Thursday, September 25, 2008
September 25, 2008
We signed up for a tour with The China Culture Center to visit the Mutianyu section of the great wall and the Ming Tombs. Thursday was a nice day weather wise. Fall is in the air the temps were in the low 70's and the sky was clear with gentle breezes. Sandy, Olivia, Sandy's Mom and I began our day early at 8 AM and hopped a cab down to Chaoyang to the CCC office where we boarded our bus. The drive out to the wall is about 2 hours through the city and into the mountains that surround Beijing. We arrived at the wall and decided to take the gondola up to the wall.
This is what it looked like going up to the wall.
We made it to the top and once again were awed by the beauty of the Great Wall. This section is much less commercialized than the Badaling section that we visited earlier in our trip. The views were spectacular. I'll let the photos speak for our experience.
Sandy and Dottie
The wall snaking up the mountain.
Us on the wall.
Sandy and her Mom at the entry to a watch tower.
Sandy took this shot out the window of the watch tower.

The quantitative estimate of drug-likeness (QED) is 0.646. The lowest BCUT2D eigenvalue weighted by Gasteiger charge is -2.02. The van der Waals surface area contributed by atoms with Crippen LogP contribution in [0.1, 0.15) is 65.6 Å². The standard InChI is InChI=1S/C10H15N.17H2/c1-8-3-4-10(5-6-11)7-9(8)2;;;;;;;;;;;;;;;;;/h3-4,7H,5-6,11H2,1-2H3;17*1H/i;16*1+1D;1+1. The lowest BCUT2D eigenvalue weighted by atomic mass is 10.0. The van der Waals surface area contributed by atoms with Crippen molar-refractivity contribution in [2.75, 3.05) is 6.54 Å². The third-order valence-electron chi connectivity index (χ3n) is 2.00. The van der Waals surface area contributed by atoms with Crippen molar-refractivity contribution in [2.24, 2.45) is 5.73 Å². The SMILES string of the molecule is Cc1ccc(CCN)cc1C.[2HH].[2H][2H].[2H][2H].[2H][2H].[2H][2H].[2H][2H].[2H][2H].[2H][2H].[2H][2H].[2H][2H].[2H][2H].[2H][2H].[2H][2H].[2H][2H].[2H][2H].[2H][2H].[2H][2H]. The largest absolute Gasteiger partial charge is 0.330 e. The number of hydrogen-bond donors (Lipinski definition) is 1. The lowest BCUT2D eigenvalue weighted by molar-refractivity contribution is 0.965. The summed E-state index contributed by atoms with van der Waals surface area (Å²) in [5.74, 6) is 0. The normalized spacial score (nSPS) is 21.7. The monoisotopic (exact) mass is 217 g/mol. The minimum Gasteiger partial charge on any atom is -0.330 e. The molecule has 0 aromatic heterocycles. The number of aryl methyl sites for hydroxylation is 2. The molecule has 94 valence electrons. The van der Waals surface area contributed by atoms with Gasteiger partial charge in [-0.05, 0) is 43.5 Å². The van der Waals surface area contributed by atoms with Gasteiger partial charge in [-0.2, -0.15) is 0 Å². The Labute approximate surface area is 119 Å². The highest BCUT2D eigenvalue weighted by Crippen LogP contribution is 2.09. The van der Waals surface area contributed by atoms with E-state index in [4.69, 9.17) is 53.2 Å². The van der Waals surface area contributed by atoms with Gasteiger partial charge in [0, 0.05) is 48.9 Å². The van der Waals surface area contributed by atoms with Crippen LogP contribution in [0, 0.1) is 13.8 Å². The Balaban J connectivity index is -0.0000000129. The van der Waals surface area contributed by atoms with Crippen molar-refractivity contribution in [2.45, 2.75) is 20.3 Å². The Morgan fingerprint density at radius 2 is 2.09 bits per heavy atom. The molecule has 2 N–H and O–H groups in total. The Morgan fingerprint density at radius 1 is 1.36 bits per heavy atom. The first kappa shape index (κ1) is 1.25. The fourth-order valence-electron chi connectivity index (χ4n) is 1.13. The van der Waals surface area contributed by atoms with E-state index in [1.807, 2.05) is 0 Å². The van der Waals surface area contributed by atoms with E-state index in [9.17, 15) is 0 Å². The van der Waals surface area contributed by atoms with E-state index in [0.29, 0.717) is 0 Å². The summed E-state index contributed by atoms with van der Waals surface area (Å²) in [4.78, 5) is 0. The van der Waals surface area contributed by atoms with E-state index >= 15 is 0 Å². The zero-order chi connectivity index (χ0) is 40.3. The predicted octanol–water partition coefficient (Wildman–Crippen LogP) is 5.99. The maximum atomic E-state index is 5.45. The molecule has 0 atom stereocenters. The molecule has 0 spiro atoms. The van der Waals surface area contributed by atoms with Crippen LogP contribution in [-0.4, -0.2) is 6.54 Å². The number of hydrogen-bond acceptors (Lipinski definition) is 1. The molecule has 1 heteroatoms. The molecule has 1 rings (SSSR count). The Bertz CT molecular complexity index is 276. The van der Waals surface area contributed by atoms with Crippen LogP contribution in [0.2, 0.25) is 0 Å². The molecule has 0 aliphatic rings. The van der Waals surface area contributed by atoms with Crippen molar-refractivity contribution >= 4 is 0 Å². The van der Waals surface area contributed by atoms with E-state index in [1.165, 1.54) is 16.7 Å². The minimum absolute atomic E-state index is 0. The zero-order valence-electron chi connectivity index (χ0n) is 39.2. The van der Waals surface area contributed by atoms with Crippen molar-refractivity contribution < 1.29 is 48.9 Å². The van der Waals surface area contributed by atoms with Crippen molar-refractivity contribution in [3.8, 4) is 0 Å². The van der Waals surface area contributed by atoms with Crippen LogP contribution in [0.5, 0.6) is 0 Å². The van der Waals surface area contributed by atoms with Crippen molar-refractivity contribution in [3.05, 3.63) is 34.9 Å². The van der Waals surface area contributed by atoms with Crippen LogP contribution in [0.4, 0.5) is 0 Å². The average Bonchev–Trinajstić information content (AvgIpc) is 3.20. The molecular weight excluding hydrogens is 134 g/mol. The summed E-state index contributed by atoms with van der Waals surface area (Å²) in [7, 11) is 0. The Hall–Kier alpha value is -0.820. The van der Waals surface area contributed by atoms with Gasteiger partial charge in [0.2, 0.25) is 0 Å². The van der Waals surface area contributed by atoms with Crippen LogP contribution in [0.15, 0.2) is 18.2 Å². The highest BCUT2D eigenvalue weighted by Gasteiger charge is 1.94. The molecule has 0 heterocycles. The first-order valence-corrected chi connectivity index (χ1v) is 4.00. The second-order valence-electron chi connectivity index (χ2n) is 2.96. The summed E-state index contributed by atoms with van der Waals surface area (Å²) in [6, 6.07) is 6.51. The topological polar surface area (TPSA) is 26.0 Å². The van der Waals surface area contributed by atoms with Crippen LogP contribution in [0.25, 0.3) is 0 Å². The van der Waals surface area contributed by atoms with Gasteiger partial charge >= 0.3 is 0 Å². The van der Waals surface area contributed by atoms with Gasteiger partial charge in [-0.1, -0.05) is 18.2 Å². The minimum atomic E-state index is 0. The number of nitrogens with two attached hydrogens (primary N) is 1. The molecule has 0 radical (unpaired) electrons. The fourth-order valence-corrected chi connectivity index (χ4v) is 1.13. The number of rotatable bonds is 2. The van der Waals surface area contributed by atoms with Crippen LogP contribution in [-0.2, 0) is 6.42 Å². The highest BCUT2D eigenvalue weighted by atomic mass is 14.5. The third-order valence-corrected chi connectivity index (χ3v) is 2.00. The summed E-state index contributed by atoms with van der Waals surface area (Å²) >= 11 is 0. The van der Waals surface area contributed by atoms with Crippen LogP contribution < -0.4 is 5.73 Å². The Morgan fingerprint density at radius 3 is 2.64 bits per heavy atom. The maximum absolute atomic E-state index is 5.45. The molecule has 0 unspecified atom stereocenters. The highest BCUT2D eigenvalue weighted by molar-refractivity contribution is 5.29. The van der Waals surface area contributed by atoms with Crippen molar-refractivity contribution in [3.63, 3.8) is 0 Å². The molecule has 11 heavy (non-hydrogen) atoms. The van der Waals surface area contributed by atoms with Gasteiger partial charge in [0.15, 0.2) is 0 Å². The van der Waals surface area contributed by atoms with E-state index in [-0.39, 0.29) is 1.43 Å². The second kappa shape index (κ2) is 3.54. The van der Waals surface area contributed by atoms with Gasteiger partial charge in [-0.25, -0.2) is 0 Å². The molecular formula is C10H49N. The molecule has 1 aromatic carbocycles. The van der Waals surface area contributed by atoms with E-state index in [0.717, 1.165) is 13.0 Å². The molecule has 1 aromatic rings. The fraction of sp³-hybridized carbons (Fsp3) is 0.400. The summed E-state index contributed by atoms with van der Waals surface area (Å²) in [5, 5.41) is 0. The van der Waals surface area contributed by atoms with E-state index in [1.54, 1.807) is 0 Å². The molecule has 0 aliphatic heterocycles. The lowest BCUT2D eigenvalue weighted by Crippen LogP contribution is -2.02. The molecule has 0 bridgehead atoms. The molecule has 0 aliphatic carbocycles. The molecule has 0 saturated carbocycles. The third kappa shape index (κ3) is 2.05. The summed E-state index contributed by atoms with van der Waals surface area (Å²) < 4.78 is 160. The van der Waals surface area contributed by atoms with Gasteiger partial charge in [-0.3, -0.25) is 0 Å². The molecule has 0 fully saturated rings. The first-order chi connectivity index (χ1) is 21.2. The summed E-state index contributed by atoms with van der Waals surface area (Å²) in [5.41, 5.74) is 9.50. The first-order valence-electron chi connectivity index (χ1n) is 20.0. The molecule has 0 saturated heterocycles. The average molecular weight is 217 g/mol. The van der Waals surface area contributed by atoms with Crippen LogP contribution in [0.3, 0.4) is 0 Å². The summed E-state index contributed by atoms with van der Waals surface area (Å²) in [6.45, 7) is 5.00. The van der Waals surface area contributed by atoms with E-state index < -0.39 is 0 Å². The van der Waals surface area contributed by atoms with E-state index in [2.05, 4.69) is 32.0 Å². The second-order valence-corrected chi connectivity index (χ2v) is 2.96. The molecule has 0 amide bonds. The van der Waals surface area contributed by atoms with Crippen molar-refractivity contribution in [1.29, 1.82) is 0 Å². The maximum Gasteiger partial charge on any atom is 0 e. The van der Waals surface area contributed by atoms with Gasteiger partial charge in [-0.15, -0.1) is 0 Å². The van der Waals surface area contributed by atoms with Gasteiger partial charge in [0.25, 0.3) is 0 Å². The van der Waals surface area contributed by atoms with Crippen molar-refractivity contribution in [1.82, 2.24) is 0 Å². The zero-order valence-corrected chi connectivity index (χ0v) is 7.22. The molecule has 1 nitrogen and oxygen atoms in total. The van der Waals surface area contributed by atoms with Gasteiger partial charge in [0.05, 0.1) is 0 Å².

Beijing off in the distance.
One of the watch towers.
The family on the Great Wall.
Sandy and her Mom.
Views of the wall...
Alternative transportation to the top of the Great Wall.
View of the Mountains.
This was taken from the gondola on the way back down.
When we got to the bottom we were greeted by the vendors selling t-shirts and other souvenirs on the trail all the way back to the bus. We stopped and bought a couple of shirts.
The tour also included lunch which we ate a local restaurant and then we were off to the Ming Tombs. The ride through the mountains was very beautiful and we went through many chestnut groves and could see the farmers harvesting them. We also passed by quite a few peach groves too. We arrived at the Ming tombs and went down inside the tomb. Not much to see here just a catacomb of sorts. Its funny how the Chinese throw money at these places. Here is picture of the pile of money in the tomb.